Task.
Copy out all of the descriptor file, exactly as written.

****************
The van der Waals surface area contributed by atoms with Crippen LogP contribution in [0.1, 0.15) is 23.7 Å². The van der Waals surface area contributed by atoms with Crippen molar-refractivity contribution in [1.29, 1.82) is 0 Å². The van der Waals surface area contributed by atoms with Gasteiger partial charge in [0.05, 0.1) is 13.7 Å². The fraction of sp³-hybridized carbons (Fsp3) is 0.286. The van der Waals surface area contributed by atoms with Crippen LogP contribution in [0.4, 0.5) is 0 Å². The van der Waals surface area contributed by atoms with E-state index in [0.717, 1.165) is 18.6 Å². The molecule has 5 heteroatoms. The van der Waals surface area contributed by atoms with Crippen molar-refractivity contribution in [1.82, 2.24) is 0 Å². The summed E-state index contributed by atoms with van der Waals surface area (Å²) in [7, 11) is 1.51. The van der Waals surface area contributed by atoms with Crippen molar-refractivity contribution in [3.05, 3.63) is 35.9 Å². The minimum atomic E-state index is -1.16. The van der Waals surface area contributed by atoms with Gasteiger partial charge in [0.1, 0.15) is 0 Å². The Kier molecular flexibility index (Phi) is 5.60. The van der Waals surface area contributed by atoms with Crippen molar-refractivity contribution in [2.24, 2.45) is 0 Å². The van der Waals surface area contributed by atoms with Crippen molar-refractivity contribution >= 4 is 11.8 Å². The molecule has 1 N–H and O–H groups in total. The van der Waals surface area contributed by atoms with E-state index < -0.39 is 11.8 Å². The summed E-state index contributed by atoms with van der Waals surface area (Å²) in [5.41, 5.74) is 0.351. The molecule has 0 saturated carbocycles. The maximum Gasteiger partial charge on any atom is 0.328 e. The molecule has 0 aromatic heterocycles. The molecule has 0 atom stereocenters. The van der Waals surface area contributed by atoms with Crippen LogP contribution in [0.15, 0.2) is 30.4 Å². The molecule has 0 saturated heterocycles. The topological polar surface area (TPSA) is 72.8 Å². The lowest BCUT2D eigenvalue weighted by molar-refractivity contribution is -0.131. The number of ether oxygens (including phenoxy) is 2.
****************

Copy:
The van der Waals surface area contributed by atoms with Crippen LogP contribution in [0.1, 0.15) is 23.7 Å². The van der Waals surface area contributed by atoms with Crippen molar-refractivity contribution in [1.29, 1.82) is 0 Å². The van der Waals surface area contributed by atoms with Gasteiger partial charge in [0.05, 0.1) is 13.7 Å². The fraction of sp³-hybridized carbons (Fsp3) is 0.286. The van der Waals surface area contributed by atoms with Crippen LogP contribution in [0.4, 0.5) is 0 Å². The van der Waals surface area contributed by atoms with E-state index in [0.717, 1.165) is 18.6 Å². The molecule has 5 heteroatoms. The van der Waals surface area contributed by atoms with Crippen molar-refractivity contribution in [1.82, 2.24) is 0 Å². The summed E-state index contributed by atoms with van der Waals surface area (Å²) in [7, 11) is 1.51. The van der Waals surface area contributed by atoms with Crippen molar-refractivity contribution in [3.05, 3.63) is 35.9 Å². The minimum atomic E-state index is -1.16. The van der Waals surface area contributed by atoms with Gasteiger partial charge in [0.1, 0.15) is 0 Å². The Kier molecular flexibility index (Phi) is 5.60. The van der Waals surface area contributed by atoms with Crippen molar-refractivity contribution in [2.24, 2.45) is 0 Å². The van der Waals surface area contributed by atoms with Crippen molar-refractivity contribution >= 4 is 11.8 Å². The molecule has 1 N–H and O–H groups in total. The van der Waals surface area contributed by atoms with E-state index < -0.39 is 11.8 Å². The summed E-state index contributed by atoms with van der Waals surface area (Å²) in [5.41, 5.74) is 0.351. The molecule has 0 saturated carbocycles. The maximum Gasteiger partial charge on any atom is 0.328 e. The molecule has 0 aromatic heterocycles. The molecule has 0 atom stereocenters. The van der Waals surface area contributed by atoms with Crippen LogP contribution in [0.15, 0.2) is 30.4 Å². The molecule has 0 saturated heterocycles. The topological polar surface area (TPSA) is 72.8 Å². The lowest BCUT2D eigenvalue weighted by molar-refractivity contribution is -0.131. The number of ether oxygens (including phenoxy) is 2.